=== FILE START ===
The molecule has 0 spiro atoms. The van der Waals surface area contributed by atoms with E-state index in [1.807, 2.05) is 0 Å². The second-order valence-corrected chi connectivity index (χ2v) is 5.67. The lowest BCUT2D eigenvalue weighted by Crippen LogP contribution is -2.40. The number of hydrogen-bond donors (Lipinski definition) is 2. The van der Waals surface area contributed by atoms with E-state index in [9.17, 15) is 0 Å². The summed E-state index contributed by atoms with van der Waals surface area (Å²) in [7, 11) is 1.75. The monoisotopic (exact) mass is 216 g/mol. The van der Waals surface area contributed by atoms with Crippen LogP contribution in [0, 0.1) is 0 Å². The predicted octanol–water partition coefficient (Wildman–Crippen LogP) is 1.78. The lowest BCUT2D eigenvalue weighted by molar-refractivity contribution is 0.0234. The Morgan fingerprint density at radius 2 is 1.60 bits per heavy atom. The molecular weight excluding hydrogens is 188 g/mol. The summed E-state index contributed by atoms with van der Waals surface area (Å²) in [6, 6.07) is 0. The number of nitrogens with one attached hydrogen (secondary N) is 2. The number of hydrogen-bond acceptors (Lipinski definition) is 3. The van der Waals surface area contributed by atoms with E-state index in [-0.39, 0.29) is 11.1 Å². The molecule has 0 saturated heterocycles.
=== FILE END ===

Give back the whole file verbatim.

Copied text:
The molecule has 0 spiro atoms. The van der Waals surface area contributed by atoms with E-state index in [1.807, 2.05) is 0 Å². The second-order valence-corrected chi connectivity index (χ2v) is 5.67. The lowest BCUT2D eigenvalue weighted by Crippen LogP contribution is -2.40. The number of hydrogen-bond donors (Lipinski definition) is 2. The van der Waals surface area contributed by atoms with E-state index in [9.17, 15) is 0 Å². The summed E-state index contributed by atoms with van der Waals surface area (Å²) in [7, 11) is 1.75. The monoisotopic (exact) mass is 216 g/mol. The van der Waals surface area contributed by atoms with Crippen LogP contribution in [0, 0.1) is 0 Å². The predicted octanol–water partition coefficient (Wildman–Crippen LogP) is 1.78. The lowest BCUT2D eigenvalue weighted by molar-refractivity contribution is 0.0234. The Morgan fingerprint density at radius 2 is 1.60 bits per heavy atom. The molecular weight excluding hydrogens is 188 g/mol. The summed E-state index contributed by atoms with van der Waals surface area (Å²) in [6, 6.07) is 0. The number of nitrogens with one attached hydrogen (secondary N) is 2. The number of hydrogen-bond acceptors (Lipinski definition) is 3. The van der Waals surface area contributed by atoms with E-state index in [-0.39, 0.29) is 11.1 Å². The molecule has 0 saturated heterocycles.